Our first reading is a letter from St. Paul to the community of believers in Colassae. It was a community begun by a compatriot of Paul’s, a man named Epaphras who visited Paul in prison to give him a report on the community. He reports to Paul that the community is under a lot of pressure from the secular/philosophical/religious world that surrounds them. And so Paul writes to the community: “See to it that no one captivates you with an empty, seductive philosophy according to the tradition of men, according to the elemental powers of the world and not according to Christ.” (Col 2:8)
If you do a query in and around this verse, it is an amazing array of “seductive” philosophies against which a particular preacher/minister warns his or her congregation. The funny thing… or maybe sad thing… is that there is not really an agreed upon set of words to describe the philosophy against which we are being warned.
Communism. Ok, we can agree on that philosophy as a political system implemented in Russia and China. Whatever their Marxian intentions at the start it is fair to say it operated out of the tradition of men, according to the elemental powers of the world and not according to Christ. In the course of their political control, they have murdered unimaginable numbers of their own people. You have to wonder what that does to an overall sense of the value of the human person. Not surprisingly, these two countries have the highest rate of abortions in the world.
Communism is perhaps a little easier for us to focus on. But what about free-market Capitalism. For those who track such things, tomorrow’s start of the Elizabeth Holmes trial (Theranos start-up scandal) is an odd coincidence for a nation that swims deeply in the waters of that philosophy so we are probably not good judges. Yet others look at us and marvel at our accomplishments, long for our freedoms, yet are puzzled why there is such a disparity between super wealthy, wealthy, upper middle class, middle class, lower income, and poor.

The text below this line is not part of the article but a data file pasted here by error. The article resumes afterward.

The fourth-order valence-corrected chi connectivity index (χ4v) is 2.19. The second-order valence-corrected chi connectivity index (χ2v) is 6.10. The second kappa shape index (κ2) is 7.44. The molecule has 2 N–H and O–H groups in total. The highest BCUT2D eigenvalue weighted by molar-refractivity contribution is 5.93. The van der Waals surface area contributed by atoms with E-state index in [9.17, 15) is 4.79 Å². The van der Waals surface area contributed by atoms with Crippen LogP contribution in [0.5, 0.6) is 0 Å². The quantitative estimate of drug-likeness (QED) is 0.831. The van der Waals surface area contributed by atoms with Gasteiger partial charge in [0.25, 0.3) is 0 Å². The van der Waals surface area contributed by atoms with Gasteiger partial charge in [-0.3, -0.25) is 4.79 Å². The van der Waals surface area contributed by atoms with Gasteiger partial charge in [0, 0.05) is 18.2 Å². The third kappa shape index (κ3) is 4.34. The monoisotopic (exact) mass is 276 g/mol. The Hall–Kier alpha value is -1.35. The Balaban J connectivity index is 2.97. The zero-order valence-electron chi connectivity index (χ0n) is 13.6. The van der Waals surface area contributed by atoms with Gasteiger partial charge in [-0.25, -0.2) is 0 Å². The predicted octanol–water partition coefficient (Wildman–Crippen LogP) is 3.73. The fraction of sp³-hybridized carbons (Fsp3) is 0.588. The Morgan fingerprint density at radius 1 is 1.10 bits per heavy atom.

This Labor Day Archbishop Paul S. Coakley of Oklahoma City, chairman of the U.S. Conference of Catholic Bishops’ (USCCB) Committee on Domestic Justice and Human Development, released a statement observing that there are both encouraging signs of economic recovery and ongoing hardships related to COVID-19. (The full statement may be found here.) Archbishop Coakley echoes Pope Francis’ call from the encyclical, Fratelli Tutti, to rise out of this crisis with an economy that expresses universal fraternity. He writes, “It is our task not only to reflect on the present ills of our economy, but also to build consensus around human dignity and the common good, the bedrocks of Catholic social teaching, and to answer the Pope’s call to propose new and creative economic responses to human need, both locally and globally.”
Comments on the internet have already labeled the statement as “Socialism.” The word seems to be hurled about as an epithet of anti-americanism and well-on-the-road to communism. Socialism comes from the Latin sociare, which means to combine or to share. Rather reminds one of Act 4:32 – “The community of believers was of one heart and mind, and no one claimed that any of his possessions was his own, but they had everything in common.” But then again, no one agrees on one definition of the word “socialism.”
All that being said, what is the philosophy out of which you operate? What are the top five principles by which you conduct your daily life? Are they according to the tradition of men? Are they according to Christ?
If you are interested in a quick introduction to the whole of the Letter to the Colossians, you can find it here.